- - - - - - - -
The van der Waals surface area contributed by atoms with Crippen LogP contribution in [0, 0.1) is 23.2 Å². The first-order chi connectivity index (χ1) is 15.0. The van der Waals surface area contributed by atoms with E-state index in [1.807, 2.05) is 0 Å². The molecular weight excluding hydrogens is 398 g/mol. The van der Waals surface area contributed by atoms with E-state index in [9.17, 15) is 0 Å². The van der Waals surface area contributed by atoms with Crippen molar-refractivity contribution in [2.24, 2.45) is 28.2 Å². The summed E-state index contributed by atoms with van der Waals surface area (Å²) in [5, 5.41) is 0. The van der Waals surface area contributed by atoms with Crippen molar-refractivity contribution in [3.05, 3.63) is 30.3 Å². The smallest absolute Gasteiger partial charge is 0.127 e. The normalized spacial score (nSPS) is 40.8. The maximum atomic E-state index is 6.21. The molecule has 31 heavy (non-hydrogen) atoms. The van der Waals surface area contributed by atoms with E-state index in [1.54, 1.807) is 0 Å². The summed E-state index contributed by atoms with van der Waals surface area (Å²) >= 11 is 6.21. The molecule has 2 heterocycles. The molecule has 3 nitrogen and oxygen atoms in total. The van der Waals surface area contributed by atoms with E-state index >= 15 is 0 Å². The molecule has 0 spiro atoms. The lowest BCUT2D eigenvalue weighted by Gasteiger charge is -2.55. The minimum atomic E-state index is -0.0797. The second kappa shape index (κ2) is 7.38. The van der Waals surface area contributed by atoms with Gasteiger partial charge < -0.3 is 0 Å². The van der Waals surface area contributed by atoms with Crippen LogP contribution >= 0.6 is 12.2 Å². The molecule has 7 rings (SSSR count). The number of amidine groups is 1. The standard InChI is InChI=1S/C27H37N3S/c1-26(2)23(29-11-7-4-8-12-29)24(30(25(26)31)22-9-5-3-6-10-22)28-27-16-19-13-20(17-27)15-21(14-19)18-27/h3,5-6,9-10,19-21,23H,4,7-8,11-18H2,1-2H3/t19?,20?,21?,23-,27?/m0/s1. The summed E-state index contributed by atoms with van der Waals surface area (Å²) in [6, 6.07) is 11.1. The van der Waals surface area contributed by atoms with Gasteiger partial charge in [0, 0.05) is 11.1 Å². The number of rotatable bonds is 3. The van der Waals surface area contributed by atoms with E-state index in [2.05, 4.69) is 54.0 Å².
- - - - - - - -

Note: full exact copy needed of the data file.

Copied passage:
The van der Waals surface area contributed by atoms with Crippen LogP contribution in [0, 0.1) is 23.2 Å². The first-order chi connectivity index (χ1) is 15.0. The van der Waals surface area contributed by atoms with E-state index in [1.807, 2.05) is 0 Å². The molecular weight excluding hydrogens is 398 g/mol. The van der Waals surface area contributed by atoms with E-state index in [9.17, 15) is 0 Å². The van der Waals surface area contributed by atoms with Crippen molar-refractivity contribution in [2.24, 2.45) is 28.2 Å². The summed E-state index contributed by atoms with van der Waals surface area (Å²) in [5, 5.41) is 0. The van der Waals surface area contributed by atoms with Crippen molar-refractivity contribution in [3.05, 3.63) is 30.3 Å². The smallest absolute Gasteiger partial charge is 0.127 e. The normalized spacial score (nSPS) is 40.8. The maximum atomic E-state index is 6.21. The molecule has 31 heavy (non-hydrogen) atoms. The van der Waals surface area contributed by atoms with E-state index in [1.54, 1.807) is 0 Å². The summed E-state index contributed by atoms with van der Waals surface area (Å²) >= 11 is 6.21. The molecule has 2 heterocycles. The molecule has 3 nitrogen and oxygen atoms in total. The van der Waals surface area contributed by atoms with E-state index >= 15 is 0 Å². The molecule has 0 spiro atoms. The lowest BCUT2D eigenvalue weighted by Gasteiger charge is -2.55. The minimum atomic E-state index is -0.0797. The second kappa shape index (κ2) is 7.38. The van der Waals surface area contributed by atoms with Gasteiger partial charge < -0.3 is 0 Å². The van der Waals surface area contributed by atoms with Crippen LogP contribution >= 0.6 is 12.2 Å². The molecule has 7 rings (SSSR count). The number of amidine groups is 1. The standard InChI is InChI=1S/C27H37N3S/c1-26(2)23(29-11-7-4-8-12-29)24(30(25(26)31)22-9-5-3-6-10-22)28-27-16-19-13-20(17-27)15-21(14-19)18-27/h3,5-6,9-10,19-21,23H,4,7-8,11-18H2,1-2H3/t19?,20?,21?,23-,27?/m0/s1. The summed E-state index contributed by atoms with van der Waals surface area (Å²) in [6, 6.07) is 11.1. The van der Waals surface area contributed by atoms with Gasteiger partial charge in [0, 0.05) is 11.1 Å². The number of rotatable bonds is 3. The van der Waals surface area contributed by atoms with E-state index in [2.05, 4.69) is 54.0 Å².